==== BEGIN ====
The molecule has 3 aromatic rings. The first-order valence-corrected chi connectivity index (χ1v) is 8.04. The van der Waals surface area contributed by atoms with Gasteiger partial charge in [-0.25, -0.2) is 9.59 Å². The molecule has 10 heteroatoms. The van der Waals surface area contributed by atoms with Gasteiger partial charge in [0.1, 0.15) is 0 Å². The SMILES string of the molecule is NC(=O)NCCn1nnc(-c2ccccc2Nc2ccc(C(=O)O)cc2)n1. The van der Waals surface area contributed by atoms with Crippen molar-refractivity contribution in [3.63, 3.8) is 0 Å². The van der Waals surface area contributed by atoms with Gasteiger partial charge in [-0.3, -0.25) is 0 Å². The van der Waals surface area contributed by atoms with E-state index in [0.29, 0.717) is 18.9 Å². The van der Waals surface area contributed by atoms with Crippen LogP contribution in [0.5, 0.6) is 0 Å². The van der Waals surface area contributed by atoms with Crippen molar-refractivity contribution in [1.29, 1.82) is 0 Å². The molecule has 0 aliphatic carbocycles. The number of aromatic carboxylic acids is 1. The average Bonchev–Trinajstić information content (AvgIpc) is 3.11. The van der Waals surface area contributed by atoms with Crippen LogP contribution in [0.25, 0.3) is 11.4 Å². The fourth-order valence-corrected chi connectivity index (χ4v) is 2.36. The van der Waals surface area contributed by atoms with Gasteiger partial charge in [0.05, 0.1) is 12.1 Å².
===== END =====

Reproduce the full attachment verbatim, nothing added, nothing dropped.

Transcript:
The molecule has 3 aromatic rings. The first-order valence-corrected chi connectivity index (χ1v) is 8.04. The van der Waals surface area contributed by atoms with Gasteiger partial charge in [-0.25, -0.2) is 9.59 Å². The molecule has 10 heteroatoms. The van der Waals surface area contributed by atoms with Gasteiger partial charge in [0.1, 0.15) is 0 Å². The SMILES string of the molecule is NC(=O)NCCn1nnc(-c2ccccc2Nc2ccc(C(=O)O)cc2)n1. The van der Waals surface area contributed by atoms with Crippen molar-refractivity contribution in [3.63, 3.8) is 0 Å². The van der Waals surface area contributed by atoms with Gasteiger partial charge in [-0.3, -0.25) is 0 Å². The van der Waals surface area contributed by atoms with E-state index in [0.29, 0.717) is 18.9 Å². The van der Waals surface area contributed by atoms with Crippen LogP contribution in [0.5, 0.6) is 0 Å². The van der Waals surface area contributed by atoms with Crippen molar-refractivity contribution in [1.29, 1.82) is 0 Å². The molecule has 0 aliphatic carbocycles. The number of aromatic carboxylic acids is 1. The average Bonchev–Trinajstić information content (AvgIpc) is 3.11. The van der Waals surface area contributed by atoms with Crippen LogP contribution in [0.25, 0.3) is 11.4 Å². The fourth-order valence-corrected chi connectivity index (χ4v) is 2.36. The van der Waals surface area contributed by atoms with Gasteiger partial charge in [0.05, 0.1) is 12.1 Å².